Have you ever had a teacher or professor who proclaimed that Wikipedia articles would not be accepted as sources for your term paper?
Here’s one example why: On a cursory online search for the history of snow tubing, the sentence, “Snow tubing is rumored to have begun as far back as the 1820s in the Alpine Mountains,” can be found, verbatim, in quite a number of articles, most attached to hills and mountains that offer tubing as part of their winter fun. The culprit, in our estimation? The Wikipedia article “Tubing (recreation),” subsection “Snow.” We suspect that the PR people employed by many ski-and-ride (and tube) operations are guilty of the kind of research that would furrow a classroom educator’s brow.
Take another look at the sentence in question. If Europeans living near the Alps in the 1820s came up with snow tubing as a wintertime diversion, what tubes were they using? A bit of deeper research for facts, not rumors (we could say that the Time and Temperature Building is ‘rumored’ to be slated for demolition, if rampant imaginations counted as reporting), reveals that the first viable inner tube for a tire, and we think most Portlanders would agree that those were the first recreational ‘tubes,’ was invented by Scottish veterinary surgeon John Boyd Dunlop in 1887. So the Wikipedia claim is already more than a half-century too early.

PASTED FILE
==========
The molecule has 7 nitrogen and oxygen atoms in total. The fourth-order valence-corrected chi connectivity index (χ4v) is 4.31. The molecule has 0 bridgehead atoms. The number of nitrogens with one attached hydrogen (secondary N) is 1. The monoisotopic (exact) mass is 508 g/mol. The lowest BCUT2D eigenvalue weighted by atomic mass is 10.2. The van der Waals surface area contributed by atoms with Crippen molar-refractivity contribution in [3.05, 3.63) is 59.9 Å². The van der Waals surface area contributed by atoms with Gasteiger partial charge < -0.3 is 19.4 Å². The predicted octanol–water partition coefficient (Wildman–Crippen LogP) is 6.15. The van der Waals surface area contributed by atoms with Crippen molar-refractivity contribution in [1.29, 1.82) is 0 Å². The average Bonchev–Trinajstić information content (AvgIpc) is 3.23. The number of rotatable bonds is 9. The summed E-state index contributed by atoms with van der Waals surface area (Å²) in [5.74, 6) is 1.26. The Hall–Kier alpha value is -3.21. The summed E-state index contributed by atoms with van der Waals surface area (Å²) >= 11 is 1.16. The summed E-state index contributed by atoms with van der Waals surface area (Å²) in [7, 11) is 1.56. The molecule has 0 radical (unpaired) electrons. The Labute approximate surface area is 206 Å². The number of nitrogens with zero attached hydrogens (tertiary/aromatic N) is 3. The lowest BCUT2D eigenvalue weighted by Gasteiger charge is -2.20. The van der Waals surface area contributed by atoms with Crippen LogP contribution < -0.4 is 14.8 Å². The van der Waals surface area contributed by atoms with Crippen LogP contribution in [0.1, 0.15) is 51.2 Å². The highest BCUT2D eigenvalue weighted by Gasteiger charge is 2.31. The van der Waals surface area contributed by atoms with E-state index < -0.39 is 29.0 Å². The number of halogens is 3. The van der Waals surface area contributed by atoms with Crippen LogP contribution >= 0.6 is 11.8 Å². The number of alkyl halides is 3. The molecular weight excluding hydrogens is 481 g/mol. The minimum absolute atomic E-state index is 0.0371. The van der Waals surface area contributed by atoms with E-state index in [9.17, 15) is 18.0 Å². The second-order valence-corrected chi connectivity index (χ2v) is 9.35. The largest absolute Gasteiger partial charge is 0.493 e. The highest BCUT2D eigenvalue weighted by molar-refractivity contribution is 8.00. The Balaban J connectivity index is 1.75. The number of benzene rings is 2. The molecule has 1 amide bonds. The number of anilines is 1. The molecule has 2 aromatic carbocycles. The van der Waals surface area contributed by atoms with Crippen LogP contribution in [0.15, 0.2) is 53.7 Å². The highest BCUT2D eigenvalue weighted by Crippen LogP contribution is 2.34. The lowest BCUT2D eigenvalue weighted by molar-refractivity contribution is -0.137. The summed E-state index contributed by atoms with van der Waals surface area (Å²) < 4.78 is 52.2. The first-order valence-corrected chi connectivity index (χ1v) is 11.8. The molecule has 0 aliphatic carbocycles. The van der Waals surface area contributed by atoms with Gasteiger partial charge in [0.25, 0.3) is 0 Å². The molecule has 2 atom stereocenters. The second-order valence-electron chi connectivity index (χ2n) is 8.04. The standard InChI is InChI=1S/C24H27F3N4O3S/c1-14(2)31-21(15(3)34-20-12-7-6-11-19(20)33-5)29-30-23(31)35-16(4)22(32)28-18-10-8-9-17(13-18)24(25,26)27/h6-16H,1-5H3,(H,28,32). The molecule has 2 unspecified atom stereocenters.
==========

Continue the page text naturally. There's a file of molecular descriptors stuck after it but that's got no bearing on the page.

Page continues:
However, the inner tube Dunlop came up with was not for an automobile or tractor, but for his son’s tricycle. It was a few years after that that bicycle inner tubes, still too narrow for flotation or snow sliding, became commonplace, and later still that the more sizeable car-tire inner tubes would be available for sporting purposes.
Your teacher was right.
Of course, unlike the black rubber inner tubes that old-time Mainers remember, the familiar, use-specific snow tubes at Seacoast Adventure (930 Roosevelt Trl, Windham) have no inflation stems to poke you in the butt, and unlike the very first tubes used for recreation in the early 1900s, you don’t have to stuff them back in the spare tire of your Chevy Classic Six at the end of the day in case of a flat on the way home. It’s just plain Tubin’ on Seacoast’s opening day, Tuesday, December 26 from 10 a.m. to 6:30 p.m. Two-hours sessions are $20 for a single tube or $28 for a double, on what’s billed as the “20th anniversary of Maine's best snow tubing park.”
Check their site: http://www.seacoastadventure.com/snow/